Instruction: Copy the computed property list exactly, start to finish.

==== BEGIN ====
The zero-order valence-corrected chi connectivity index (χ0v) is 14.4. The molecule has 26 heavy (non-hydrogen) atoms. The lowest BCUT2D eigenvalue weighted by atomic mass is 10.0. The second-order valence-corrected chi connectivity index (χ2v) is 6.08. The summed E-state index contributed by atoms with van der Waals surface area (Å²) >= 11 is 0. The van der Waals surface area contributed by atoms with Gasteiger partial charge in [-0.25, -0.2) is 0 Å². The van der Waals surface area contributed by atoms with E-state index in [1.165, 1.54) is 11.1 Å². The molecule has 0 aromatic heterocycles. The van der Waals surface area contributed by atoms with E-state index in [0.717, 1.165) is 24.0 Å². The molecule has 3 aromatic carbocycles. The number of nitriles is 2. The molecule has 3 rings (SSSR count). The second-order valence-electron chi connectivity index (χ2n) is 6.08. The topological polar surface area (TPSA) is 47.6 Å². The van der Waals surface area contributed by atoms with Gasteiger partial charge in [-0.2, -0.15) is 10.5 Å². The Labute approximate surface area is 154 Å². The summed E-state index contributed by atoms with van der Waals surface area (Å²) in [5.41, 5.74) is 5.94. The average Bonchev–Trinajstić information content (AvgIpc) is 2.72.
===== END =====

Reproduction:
The zero-order valence-corrected chi connectivity index (χ0v) is 14.4. The molecule has 26 heavy (non-hydrogen) atoms. The lowest BCUT2D eigenvalue weighted by atomic mass is 10.0. The second-order valence-corrected chi connectivity index (χ2v) is 6.08. The summed E-state index contributed by atoms with van der Waals surface area (Å²) >= 11 is 0. The van der Waals surface area contributed by atoms with Gasteiger partial charge in [-0.25, -0.2) is 0 Å². The van der Waals surface area contributed by atoms with E-state index in [1.165, 1.54) is 11.1 Å². The molecule has 0 aromatic heterocycles. The van der Waals surface area contributed by atoms with E-state index in [0.717, 1.165) is 24.0 Å². The molecule has 3 aromatic carbocycles. The number of nitriles is 2. The molecule has 3 rings (SSSR count). The second-order valence-electron chi connectivity index (χ2n) is 6.08. The topological polar surface area (TPSA) is 47.6 Å². The van der Waals surface area contributed by atoms with Gasteiger partial charge in [-0.2, -0.15) is 10.5 Å². The Labute approximate surface area is 154 Å². The summed E-state index contributed by atoms with van der Waals surface area (Å²) in [5.41, 5.74) is 5.94. The average Bonchev–Trinajstić information content (AvgIpc) is 2.72.